☕ Cover Shot: Yesterday, the Labor Department reported that 3.28 million Americans filed unemployment claims last week as coronavirus continues to shutter businesses across the country.
Good Morning. Here’s what you need to know to start the day, along with perspective from both sides for calmer coffee conversations with your family, friends, colleagues, and co-workers. Plus, a bit of good news: One Atlanta man decided to help the city’s homeless population by placing portable handwashing stations around the region.
📰 TOP STORY
Jobocalypse: Yesterday, the Labor Department reported that 3.28 million Americans filed unemployment claims last week as coronavirus continues to shutter businesses across the country. This statistic dwarfs record numbers from other recent economic downturns. Claims peaked at 665,000 in March 2009 and at 695,000 in October 1982. The report resurfaced debate over whether or not government-imposed economic shutdowns do more harm than good.
How It’s Playing On The Right: The Hill contributors Madison Gesiotto, Robert Arnot, and Stephen Moore make the following points. First of all, history has shown government solutions often lead to larger problems. Take prohibition, for example, which led to the rise of organized crime. Moreover, government leaders need to acknowledge that the lockdown also carries health risks. One study found that the rate of drug addiction could nearly double for those who are unemployed. Among Americans between the ages of 50 and 75, another study showed the unemployed are 35 percent more likely to suffer a heart attack. Suicide rates could also spike and if Americans lose employer-based healthcare benefits, how will 30 million people with heart disease, 34 million with diabetes, and 35 million with chronic lung disease afford treatment and medication? With health and safety in mind, it is essential that Americans go back to work as soon as possible.
How It’s Playing On The Left: Yascha Mounk of the Atlantic contends that people who now advocate that we “choose the economy” are not being honest about the consequences of that decision, and here’s why: “In Germany, the government assumes that six or seven out of every 10 citizens could get it. The World Health Organization has estimated the case fatality rate to be 3.4 percent, meaning that about one in every 33 patients will die. Even if we assume the true fatality rate turns out to be much lower than the current figures suggest—say, about one in 100—more than 1 million Americans would succumb to COVID-19 in the next few months. That is about as many people as the country lost in the Civil War, World War I, and World War II—combined.”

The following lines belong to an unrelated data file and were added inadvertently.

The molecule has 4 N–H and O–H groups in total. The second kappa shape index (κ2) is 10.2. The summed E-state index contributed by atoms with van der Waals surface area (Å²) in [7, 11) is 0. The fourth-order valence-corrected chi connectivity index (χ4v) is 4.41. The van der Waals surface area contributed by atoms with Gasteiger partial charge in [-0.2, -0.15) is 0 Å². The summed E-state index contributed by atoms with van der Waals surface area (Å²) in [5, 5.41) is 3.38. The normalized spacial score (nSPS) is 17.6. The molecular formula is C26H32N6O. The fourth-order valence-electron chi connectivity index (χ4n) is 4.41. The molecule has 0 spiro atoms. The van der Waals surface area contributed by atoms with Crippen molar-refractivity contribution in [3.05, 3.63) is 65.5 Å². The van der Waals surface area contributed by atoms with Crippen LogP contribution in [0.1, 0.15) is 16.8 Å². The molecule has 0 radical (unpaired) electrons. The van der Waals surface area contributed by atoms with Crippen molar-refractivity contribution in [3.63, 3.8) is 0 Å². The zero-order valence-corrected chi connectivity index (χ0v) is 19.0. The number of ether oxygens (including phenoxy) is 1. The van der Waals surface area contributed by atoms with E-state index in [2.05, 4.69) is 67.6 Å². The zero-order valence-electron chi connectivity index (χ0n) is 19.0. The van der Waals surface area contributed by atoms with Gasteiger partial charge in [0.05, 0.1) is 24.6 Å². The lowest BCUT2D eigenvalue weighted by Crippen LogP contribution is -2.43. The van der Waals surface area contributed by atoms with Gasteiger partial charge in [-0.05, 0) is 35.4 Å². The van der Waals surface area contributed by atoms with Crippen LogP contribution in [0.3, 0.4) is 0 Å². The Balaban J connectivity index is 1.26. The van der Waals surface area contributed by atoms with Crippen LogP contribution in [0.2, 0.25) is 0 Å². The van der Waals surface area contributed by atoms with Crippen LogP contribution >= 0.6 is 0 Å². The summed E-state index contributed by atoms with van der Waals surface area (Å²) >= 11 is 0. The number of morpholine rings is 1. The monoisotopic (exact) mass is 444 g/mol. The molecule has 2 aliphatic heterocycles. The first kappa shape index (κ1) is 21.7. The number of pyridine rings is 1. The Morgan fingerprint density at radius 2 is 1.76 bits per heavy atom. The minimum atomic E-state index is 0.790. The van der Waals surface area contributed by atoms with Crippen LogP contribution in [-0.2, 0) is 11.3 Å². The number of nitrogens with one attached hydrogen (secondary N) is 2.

Flag This: You’re kidding yourself if you think there’s an easy answer, and both sides make valid points. One final thought piece we stumbled across is titled, “The Smart Way to Save Jobs in the Time of Coronavirus” by Katharine Abraham and Susan Housman for POLITICO. The pair writes about the concept of “shared work” which other countries use. Here’s how it works: “Employers experiencing a temporary reduction in business agree to cut employees’ hours instead of laying off workers entirely. Employees on reduced hours receive unemployment benefits in proportion to the reduction in their hours. Businesses benefit by retaining valued employees and avoiding recruitment and training costs when economic conditions return to normal. Workers benefit by retaining most of their income and access to health insurance — a critical factor in a public health-triggered economic crisis like this one.” Keep reading.
🦅 US NEWS
We’re Number One
The US now has more confirmed cases of coronavirus than any other country with over 82,000 positive tests. Flashback: The first case in the US—a man in Washington state who had recently traveled to Wuhan, China—was reported on Jan. 21. Within six weeks, America has taken the top spot. New York is the center of the pandemic in the US, with its 37,802 infections accounting for nearly half of all cases in the country and tens of thousands more than any other state. Total US Fatalities topped 1,170 Thursday.
- A Read From the Right: How Deadly Is the Coronavirus? It’s Still Far From Clear John Lee, Spectator USA
- A Link From The Left: New York’s Ordeal Could Be America’s Future Dean Obeidallah, CNN
The Next Hotspot: New Orleans
New Orleans is on track to become a coronavirus epicenter. Thursday afternoon, the Louisiana Department of Health reported more than 2,300 cases of COVID-19, the illness caused by the coronavirus. Statewide, 83 people have died, putting Louisiana’s death toll among the highest in the country. Zoom out from the NYT: “There is a rising suspicion among medical experts that the crisis may have been accelerated by Mardi Gras — the weeks-long citywide celebration that unfolds in crowded living rooms, ballrooms and city streets — which this year culminated on Feb. 25.” Why it matters: this dims hopes that less densely populated and warmer-climate cities would escape the worst of the pandemic, and that summer months could see it wane. Reporting is largely the same on both sides, see below: